The Horn Of Africa States: The Dangers To The Region’s Development – OpEd


The current situation of the region is, as is usual for the region, uncomfortable. It is marked by chaos, poverty, and internal conflicts within each of the countries. Tense relations among the countries of the region, has now joined the already full plate of the region’s disasters. Is this of their making or is this being engineered from beyond the region?

No doubt there external factors, but most of the problems would have internal dimensions that are being exploited by whatever foreign hands there are. The region is not unique in this respect for the whole world seems to have lost its anchor and does not appear to be on an even keel. The troubles in Europe, in the Americas and Asia, the disrespect for international norms and rules and the greed that is rampant all over the globe, only aggravate the region which was already troubled and tormented by its own idiosyncrasies and folies.

How could the region ever achieve development sustainable or not, when wars, insecurities, and instability appears to be the norm and not the exception? How could there be development in a region where the component countries do not cooperate and collaborate? How could, indeed, there be cooperation when some countries are disturbing the very existence of others in the region? The natural outcome of such a situation is chaos and underdevelopment and, of course, food insecurities, political instabilities and no peace.

 What is worse is that it is difficult to predict what would happen over the next several years, when the basis of development appears to have been undermined. The corroding relations between Ethiopia and Somalia, the largest of the four Horn African States’ countries is not helping. Surely the trajectory of development, if any, in the region would be altered and the chances of achieving any development goals would be missed, if the region does not coil back from its current pathway.

Although the region was going through its chaotic developmental path, at least, the countries of the region were not at each other’s throats in the recent past, which appears to be the case now and which, of course, adversely affects the region’s chances of any development in the foreseeable future unless the leaders of the region change course.

The region’s economic growth which appeared to be on the right track is now declining and would probably go negative if not rescued. Foreign debts would exasperate the region’s finances more and there would less foreign direct investments. Money is cowardly and would not come to a region where there are wars and conflicts. Perhaps, it may only help adventurer groups who would probably be involved in not so good businesses, anyway.

The region faces the same issues of population growth, high unemployment or underemployment and hence migration, worsening poverty mainly caused by continuing ethnic conflicts which drives many people from their traditional livelihoods of farming or pastoral activities, injustices and inadequate legal processes and weak and untrustworthy governance systems. This is being exasperated by the tensions that are rising among the countries of the region which in the past appeared to have been calming down.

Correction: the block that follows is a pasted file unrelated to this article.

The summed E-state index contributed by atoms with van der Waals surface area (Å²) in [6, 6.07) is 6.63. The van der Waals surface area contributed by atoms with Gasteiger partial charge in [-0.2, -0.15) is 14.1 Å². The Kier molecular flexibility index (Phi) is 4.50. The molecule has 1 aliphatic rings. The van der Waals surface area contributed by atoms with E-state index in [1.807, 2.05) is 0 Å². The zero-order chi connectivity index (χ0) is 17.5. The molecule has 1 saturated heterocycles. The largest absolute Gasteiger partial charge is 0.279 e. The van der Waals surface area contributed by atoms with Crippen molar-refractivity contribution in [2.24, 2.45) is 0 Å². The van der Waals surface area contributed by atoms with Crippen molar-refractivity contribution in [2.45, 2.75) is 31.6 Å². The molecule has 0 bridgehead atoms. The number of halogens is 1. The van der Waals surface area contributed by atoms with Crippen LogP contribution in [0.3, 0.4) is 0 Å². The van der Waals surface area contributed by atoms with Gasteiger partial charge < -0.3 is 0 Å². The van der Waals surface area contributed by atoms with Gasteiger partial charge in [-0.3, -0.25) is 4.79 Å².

The likelihood of transformation into democratic processes in the region is slowly dying and the region appears to be reverting to its traditional authoritarian regimes with power getting concentrated in the head of governments and not even with the government institutions. Personality cults appears to be developing. This will pull back the region for decades unless the leaders through some miracle change their minds to institute democratic processes, settle the ethnic tensions they have created in their respective countries, and encourage or move towards cooperation with the neighborhood.

There is presence in the region of too many advisers and consultants either from UN bodies or other governments and self-motivated NGOS taking advantage of the region’s troubles. It is a wonder how many special envoys there are in the region in addition to the traditional ambassadors. Yet the region seems to be sinking every year deeper into chaos. There are terror groups and other actors, which appear to be strong and influential in the region and which appear to being managed from beyond the region by invincible hands, which the governments and all those helping hands are unable to handle.

It is often said that development stops when conflict starts. In the case of the Horn of Africa States region, it would appear that development never really started, for over the past sixty to seventy years, the region appears to have been conflicted and hence no development except some general appearance of development has taken place in the region. The rising tensions between the countries of the region are only exasperating an already difficult situation, and this poses more danger to the region’s development possibilities.

Dr. Suleiman Walhad

Dr. Suleiman Walhad writes on the Horn of Africa economies and politics. He can be reached at [email protected].

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